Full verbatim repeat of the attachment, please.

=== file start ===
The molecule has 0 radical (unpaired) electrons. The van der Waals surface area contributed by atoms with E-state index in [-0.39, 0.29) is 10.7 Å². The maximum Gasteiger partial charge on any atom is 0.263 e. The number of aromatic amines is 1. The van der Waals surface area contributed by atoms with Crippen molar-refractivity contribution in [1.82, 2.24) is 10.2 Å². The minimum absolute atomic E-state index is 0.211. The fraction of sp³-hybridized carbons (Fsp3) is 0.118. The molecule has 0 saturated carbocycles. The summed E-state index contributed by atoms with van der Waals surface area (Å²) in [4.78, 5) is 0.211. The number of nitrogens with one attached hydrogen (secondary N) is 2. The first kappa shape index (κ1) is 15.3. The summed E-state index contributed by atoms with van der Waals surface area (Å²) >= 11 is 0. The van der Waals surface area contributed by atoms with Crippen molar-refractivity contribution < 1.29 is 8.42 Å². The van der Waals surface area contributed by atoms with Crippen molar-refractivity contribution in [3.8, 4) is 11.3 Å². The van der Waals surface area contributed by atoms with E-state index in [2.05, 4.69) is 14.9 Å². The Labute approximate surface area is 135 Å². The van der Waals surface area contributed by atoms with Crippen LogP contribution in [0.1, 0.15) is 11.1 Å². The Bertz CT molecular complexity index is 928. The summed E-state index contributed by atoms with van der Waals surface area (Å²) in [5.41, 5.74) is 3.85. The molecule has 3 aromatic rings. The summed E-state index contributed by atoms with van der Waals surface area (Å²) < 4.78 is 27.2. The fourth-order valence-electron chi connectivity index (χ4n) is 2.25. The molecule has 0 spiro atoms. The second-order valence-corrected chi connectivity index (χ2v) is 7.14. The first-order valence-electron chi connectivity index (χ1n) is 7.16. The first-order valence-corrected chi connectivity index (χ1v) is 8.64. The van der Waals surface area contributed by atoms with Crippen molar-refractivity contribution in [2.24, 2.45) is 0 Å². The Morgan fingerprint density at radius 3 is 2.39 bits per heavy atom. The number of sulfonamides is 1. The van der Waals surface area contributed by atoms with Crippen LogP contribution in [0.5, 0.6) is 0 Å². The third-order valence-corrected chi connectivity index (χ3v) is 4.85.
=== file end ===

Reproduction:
The molecule has 0 radical (unpaired) electrons. The van der Waals surface area contributed by atoms with E-state index in [-0.39, 0.29) is 10.7 Å². The maximum Gasteiger partial charge on any atom is 0.263 e. The number of aromatic amines is 1. The van der Waals surface area contributed by atoms with Crippen molar-refractivity contribution in [1.82, 2.24) is 10.2 Å². The minimum absolute atomic E-state index is 0.211. The fraction of sp³-hybridized carbons (Fsp3) is 0.118. The molecule has 0 saturated carbocycles. The summed E-state index contributed by atoms with van der Waals surface area (Å²) in [4.78, 5) is 0.211. The number of nitrogens with one attached hydrogen (secondary N) is 2. The first kappa shape index (κ1) is 15.3. The summed E-state index contributed by atoms with van der Waals surface area (Å²) >= 11 is 0. The van der Waals surface area contributed by atoms with Crippen molar-refractivity contribution < 1.29 is 8.42 Å². The van der Waals surface area contributed by atoms with Crippen molar-refractivity contribution in [3.8, 4) is 11.3 Å². The van der Waals surface area contributed by atoms with E-state index in [2.05, 4.69) is 14.9 Å². The Labute approximate surface area is 135 Å². The van der Waals surface area contributed by atoms with Crippen LogP contribution in [0.1, 0.15) is 11.1 Å². The Bertz CT molecular complexity index is 928. The summed E-state index contributed by atoms with van der Waals surface area (Å²) in [5.41, 5.74) is 3.85. The molecule has 3 aromatic rings. The summed E-state index contributed by atoms with van der Waals surface area (Å²) < 4.78 is 27.2. The fourth-order valence-electron chi connectivity index (χ4n) is 2.25. The molecule has 0 spiro atoms. The second-order valence-corrected chi connectivity index (χ2v) is 7.14. The first-order valence-electron chi connectivity index (χ1n) is 7.16. The first-order valence-corrected chi connectivity index (χ1v) is 8.64. The van der Waals surface area contributed by atoms with Crippen molar-refractivity contribution in [2.24, 2.45) is 0 Å². The Morgan fingerprint density at radius 3 is 2.39 bits per heavy atom. The number of sulfonamides is 1. The van der Waals surface area contributed by atoms with Crippen LogP contribution in [0.5, 0.6) is 0 Å². The third-order valence-corrected chi connectivity index (χ3v) is 4.85.